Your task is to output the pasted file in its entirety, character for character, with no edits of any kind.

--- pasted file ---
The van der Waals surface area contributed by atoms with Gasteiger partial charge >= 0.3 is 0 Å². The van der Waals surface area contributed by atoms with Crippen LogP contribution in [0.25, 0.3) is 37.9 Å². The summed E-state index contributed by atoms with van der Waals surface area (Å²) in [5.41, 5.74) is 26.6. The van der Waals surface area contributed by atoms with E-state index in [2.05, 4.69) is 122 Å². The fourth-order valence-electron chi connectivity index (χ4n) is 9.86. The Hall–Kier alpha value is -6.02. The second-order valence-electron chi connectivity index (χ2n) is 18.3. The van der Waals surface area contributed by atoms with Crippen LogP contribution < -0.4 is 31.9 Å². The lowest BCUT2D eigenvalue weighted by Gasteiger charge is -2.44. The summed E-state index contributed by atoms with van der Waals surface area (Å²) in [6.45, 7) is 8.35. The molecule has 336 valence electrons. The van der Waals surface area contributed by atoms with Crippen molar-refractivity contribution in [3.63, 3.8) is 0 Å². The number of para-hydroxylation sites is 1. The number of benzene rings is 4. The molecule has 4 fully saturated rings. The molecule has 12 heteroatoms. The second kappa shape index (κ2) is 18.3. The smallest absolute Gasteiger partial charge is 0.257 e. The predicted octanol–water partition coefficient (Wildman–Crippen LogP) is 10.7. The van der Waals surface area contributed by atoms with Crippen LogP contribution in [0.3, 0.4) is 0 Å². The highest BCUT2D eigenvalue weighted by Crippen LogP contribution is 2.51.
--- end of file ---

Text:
The van der Waals surface area contributed by atoms with Gasteiger partial charge >= 0.3 is 0 Å². The van der Waals surface area contributed by atoms with Crippen LogP contribution in [0.25, 0.3) is 37.9 Å². The summed E-state index contributed by atoms with van der Waals surface area (Å²) in [5.41, 5.74) is 26.6. The van der Waals surface area contributed by atoms with E-state index in [2.05, 4.69) is 122 Å². The fourth-order valence-electron chi connectivity index (χ4n) is 9.86. The Hall–Kier alpha value is -6.02. The second-order valence-electron chi connectivity index (χ2n) is 18.3. The van der Waals surface area contributed by atoms with Crippen LogP contribution < -0.4 is 31.9 Å². The lowest BCUT2D eigenvalue weighted by Gasteiger charge is -2.44. The summed E-state index contributed by atoms with van der Waals surface area (Å²) in [6.45, 7) is 8.35. The molecule has 336 valence electrons. The van der Waals surface area contributed by atoms with Crippen molar-refractivity contribution in [3.63, 3.8) is 0 Å². The number of para-hydroxylation sites is 1. The number of benzene rings is 4. The molecule has 4 fully saturated rings. The molecule has 12 heteroatoms. The second kappa shape index (κ2) is 18.3. The smallest absolute Gasteiger partial charge is 0.257 e. The predicted octanol–water partition coefficient (Wildman–Crippen LogP) is 10.7. The van der Waals surface area contributed by atoms with Crippen LogP contribution in [0.3, 0.4) is 0 Å². The highest BCUT2D eigenvalue weighted by Crippen LogP contribution is 2.51.